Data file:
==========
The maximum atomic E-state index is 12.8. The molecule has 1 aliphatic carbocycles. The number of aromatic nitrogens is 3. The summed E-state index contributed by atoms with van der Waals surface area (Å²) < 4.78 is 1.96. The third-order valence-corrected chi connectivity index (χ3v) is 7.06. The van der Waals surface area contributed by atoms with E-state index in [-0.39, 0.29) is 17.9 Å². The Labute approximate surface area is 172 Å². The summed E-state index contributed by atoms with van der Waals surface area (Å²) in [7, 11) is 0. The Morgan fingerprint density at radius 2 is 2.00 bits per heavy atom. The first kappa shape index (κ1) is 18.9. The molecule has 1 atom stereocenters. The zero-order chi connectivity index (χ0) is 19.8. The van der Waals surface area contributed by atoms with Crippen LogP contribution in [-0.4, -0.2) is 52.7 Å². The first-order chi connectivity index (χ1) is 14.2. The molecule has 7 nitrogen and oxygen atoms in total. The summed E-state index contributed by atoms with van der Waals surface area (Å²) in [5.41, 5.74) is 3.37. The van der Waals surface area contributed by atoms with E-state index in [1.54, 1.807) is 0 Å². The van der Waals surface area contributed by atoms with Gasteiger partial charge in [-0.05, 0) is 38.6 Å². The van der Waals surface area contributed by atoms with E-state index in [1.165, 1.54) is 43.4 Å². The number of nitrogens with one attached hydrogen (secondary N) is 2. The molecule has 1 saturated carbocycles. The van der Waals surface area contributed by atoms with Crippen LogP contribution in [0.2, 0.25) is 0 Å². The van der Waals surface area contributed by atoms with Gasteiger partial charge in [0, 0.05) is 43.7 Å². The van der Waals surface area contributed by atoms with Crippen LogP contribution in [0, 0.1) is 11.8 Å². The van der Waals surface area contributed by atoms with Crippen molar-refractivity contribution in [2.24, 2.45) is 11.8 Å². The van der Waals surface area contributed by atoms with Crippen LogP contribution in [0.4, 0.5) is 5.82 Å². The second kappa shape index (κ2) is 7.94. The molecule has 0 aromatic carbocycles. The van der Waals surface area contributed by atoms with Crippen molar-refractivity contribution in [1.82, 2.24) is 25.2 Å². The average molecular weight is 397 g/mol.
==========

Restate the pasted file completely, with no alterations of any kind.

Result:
The maximum atomic E-state index is 12.8. The molecule has 1 aliphatic carbocycles. The number of aromatic nitrogens is 3. The summed E-state index contributed by atoms with van der Waals surface area (Å²) < 4.78 is 1.96. The third-order valence-corrected chi connectivity index (χ3v) is 7.06. The van der Waals surface area contributed by atoms with E-state index in [-0.39, 0.29) is 17.9 Å². The Labute approximate surface area is 172 Å². The summed E-state index contributed by atoms with van der Waals surface area (Å²) in [7, 11) is 0. The Morgan fingerprint density at radius 2 is 2.00 bits per heavy atom. The first kappa shape index (κ1) is 18.9. The molecule has 1 atom stereocenters. The zero-order chi connectivity index (χ0) is 19.8. The van der Waals surface area contributed by atoms with Crippen LogP contribution in [-0.4, -0.2) is 52.7 Å². The first-order chi connectivity index (χ1) is 14.2. The molecule has 7 nitrogen and oxygen atoms in total. The summed E-state index contributed by atoms with van der Waals surface area (Å²) in [5.41, 5.74) is 3.37. The van der Waals surface area contributed by atoms with E-state index in [1.54, 1.807) is 0 Å². The van der Waals surface area contributed by atoms with Gasteiger partial charge in [-0.05, 0) is 38.6 Å². The van der Waals surface area contributed by atoms with E-state index in [1.165, 1.54) is 43.4 Å². The number of nitrogens with one attached hydrogen (secondary N) is 2. The molecule has 1 saturated carbocycles. The van der Waals surface area contributed by atoms with Crippen LogP contribution in [0.2, 0.25) is 0 Å². The van der Waals surface area contributed by atoms with Gasteiger partial charge in [0, 0.05) is 43.7 Å². The van der Waals surface area contributed by atoms with Crippen LogP contribution in [0, 0.1) is 11.8 Å². The van der Waals surface area contributed by atoms with Crippen molar-refractivity contribution in [2.24, 2.45) is 11.8 Å². The van der Waals surface area contributed by atoms with Crippen LogP contribution in [0.4, 0.5) is 5.82 Å². The second kappa shape index (κ2) is 7.94. The molecule has 0 aromatic carbocycles. The van der Waals surface area contributed by atoms with Crippen molar-refractivity contribution in [1.82, 2.24) is 25.2 Å². The average molecular weight is 397 g/mol.